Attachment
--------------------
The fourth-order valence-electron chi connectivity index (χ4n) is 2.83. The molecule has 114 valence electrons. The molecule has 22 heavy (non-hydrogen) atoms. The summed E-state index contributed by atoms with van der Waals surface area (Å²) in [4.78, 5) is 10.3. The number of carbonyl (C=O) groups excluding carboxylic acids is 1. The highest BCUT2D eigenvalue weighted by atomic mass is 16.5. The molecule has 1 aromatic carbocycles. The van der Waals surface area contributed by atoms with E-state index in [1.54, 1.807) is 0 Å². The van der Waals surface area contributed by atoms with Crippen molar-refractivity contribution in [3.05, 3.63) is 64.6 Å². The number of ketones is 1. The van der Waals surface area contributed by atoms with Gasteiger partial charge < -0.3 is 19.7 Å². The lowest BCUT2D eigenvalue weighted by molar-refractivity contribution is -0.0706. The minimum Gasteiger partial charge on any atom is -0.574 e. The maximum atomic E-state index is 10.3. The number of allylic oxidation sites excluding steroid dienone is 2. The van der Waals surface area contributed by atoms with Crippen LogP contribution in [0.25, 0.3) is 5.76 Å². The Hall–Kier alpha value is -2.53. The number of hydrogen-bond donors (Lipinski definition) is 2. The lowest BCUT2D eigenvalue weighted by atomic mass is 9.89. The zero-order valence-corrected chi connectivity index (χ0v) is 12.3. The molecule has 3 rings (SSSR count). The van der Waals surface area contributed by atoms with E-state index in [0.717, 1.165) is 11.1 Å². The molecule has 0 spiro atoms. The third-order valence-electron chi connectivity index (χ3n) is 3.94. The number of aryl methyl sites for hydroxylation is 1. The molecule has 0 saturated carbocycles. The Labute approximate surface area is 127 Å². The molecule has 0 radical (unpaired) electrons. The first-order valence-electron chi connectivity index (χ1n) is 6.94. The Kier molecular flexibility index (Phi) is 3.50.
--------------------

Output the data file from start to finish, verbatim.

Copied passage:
The fourth-order valence-electron chi connectivity index (χ4n) is 2.83. The molecule has 114 valence electrons. The molecule has 22 heavy (non-hydrogen) atoms. The summed E-state index contributed by atoms with van der Waals surface area (Å²) in [4.78, 5) is 10.3. The number of carbonyl (C=O) groups excluding carboxylic acids is 1. The highest BCUT2D eigenvalue weighted by atomic mass is 16.5. The molecule has 1 aromatic carbocycles. The van der Waals surface area contributed by atoms with E-state index in [1.54, 1.807) is 0 Å². The van der Waals surface area contributed by atoms with Crippen molar-refractivity contribution in [3.05, 3.63) is 64.6 Å². The number of ketones is 1. The van der Waals surface area contributed by atoms with Gasteiger partial charge < -0.3 is 19.7 Å². The lowest BCUT2D eigenvalue weighted by molar-refractivity contribution is -0.0706. The minimum Gasteiger partial charge on any atom is -0.574 e. The maximum atomic E-state index is 10.3. The number of allylic oxidation sites excluding steroid dienone is 2. The van der Waals surface area contributed by atoms with Crippen LogP contribution in [0.25, 0.3) is 5.76 Å². The Hall–Kier alpha value is -2.53. The number of hydrogen-bond donors (Lipinski definition) is 2. The lowest BCUT2D eigenvalue weighted by atomic mass is 9.89. The zero-order valence-corrected chi connectivity index (χ0v) is 12.3. The molecule has 3 rings (SSSR count). The van der Waals surface area contributed by atoms with E-state index in [0.717, 1.165) is 11.1 Å². The molecule has 0 spiro atoms. The third-order valence-electron chi connectivity index (χ3n) is 3.94. The number of aryl methyl sites for hydroxylation is 1. The molecule has 0 saturated carbocycles. The Labute approximate surface area is 127 Å². The molecule has 0 radical (unpaired) electrons. The first-order valence-electron chi connectivity index (χ1n) is 6.94. The Kier molecular flexibility index (Phi) is 3.50.